The Host – There Goes Stephenie Meyer Again!

The first thing that goes through any bookworm’s mind when they think “Stephenie Meyer” is “Oh, she’s that vampire wali author, no?” Yes, she is. And yes, the Twilight movies were adapted from Meyer’s books. But I will say this over and over again, like any booklover: The books were better. And the books weren’t as bad as the movies. [The movies had some bad acting. I say bad acting because there were some actors in there with tremendous acting capabilities. All of it gone to dust.]

Stephenie Meyer isn’t anything of a force to reckon with in literary circles. Her books mostly cater to teenage girls. Twilight, for example. It is about vampires, but those who are in their teens, one of whom falls in love with a teenage human girl. Of course, the larger picture brings older characters into the limelight, but attention is on the few school-going kids.

And just like the Twilight series, there comes The Host. I went into this book with few expectations, because I knew it was going to be an easy, breezy read sans the literary quality. But somehow, Meyer managed to surprise me just a little bit.

The Host is the story of human host, Melanie Stryder into which an experienced soul, Wanderer is inserted. The souls or parasites as the humans call them, have taken over Earth by inserting those of their kind into human bodies, which they call hosts. Wanderer’s host, she finds, is not yet empty. Its previous owner Melanie still resides. What happens when Melanie’s thoughts take over Wanderer’s mind? Can these two live in harmony?

Stephenie Meyer seems obsessed with those not human. She tends to bring in paranormal elements and then, in their presence, elevate humanity. While there are some lighter elements in the narrative, it also tends to become a little repetitive in places. This repetitiveness is exactly what it is – a series of events that occur over and over again.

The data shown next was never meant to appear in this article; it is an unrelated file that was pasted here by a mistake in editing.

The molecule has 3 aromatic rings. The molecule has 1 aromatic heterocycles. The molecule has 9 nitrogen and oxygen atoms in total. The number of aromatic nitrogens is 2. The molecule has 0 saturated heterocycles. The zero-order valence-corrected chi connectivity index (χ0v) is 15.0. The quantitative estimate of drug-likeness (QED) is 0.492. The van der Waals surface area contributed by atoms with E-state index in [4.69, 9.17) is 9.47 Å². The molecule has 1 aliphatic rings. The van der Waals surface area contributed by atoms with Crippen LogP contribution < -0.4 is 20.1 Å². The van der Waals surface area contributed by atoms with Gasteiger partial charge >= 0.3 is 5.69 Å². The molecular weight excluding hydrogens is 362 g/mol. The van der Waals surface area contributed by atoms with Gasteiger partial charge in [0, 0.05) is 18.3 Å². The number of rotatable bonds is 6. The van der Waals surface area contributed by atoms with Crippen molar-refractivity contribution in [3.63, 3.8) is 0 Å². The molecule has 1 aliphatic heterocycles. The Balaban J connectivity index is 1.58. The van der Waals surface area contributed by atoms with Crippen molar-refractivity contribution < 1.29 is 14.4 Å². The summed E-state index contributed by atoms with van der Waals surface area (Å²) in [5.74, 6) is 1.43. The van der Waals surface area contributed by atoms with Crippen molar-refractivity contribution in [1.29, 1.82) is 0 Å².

As The Host progresses, however, it becomes gripping and pulls you in. There is no way, despite the repetitiveness, that you don’t root for the good characters. And just when you begin to become complacent, something happens that you didn’t at all envision. Of course, this is no Agatha Christie, but you get what I’m trying to say.

The Host is basically a love story – two love stories – those of Melanie and Wanderer. Like her earlier books (Meyer is getting referenced a lot in this article!), this too is a novel just to pass your time. You can read it anywhere, anytime, unlike some of the heavyweights that require so much of your attention. If you are a bookworm, you’ll find this a good option to merely pass your time. And if you are looking to start reading, Harry Potter would be a better option to start with, but this one would also be quite alright.

The Host was intended to be part of a series. It’s been almost 10 years since the first one came out. But it looks like the second one in this series, The Seeker isn’t coming out any time soon. Not that I’m overly excited about it. I could or could not read it, and it depends wholly on my mood. But you get the drift.

On the whole, The Host is an okay read. The explanations given for why humanity is better than anything else seem plausible while reading the book. But once you’ve finished it, it seems like your mind is asking you questions like “Why did we read it?”

That’s the summary of it. And if explanations can still make you ask why you read it…

I’ll leave that for you to fill! 😉

Rating: 3/5 stars

Picture Courtesy: Goodreads.

Click on the image below (my Amazon Affiliate link) to buy The Host:

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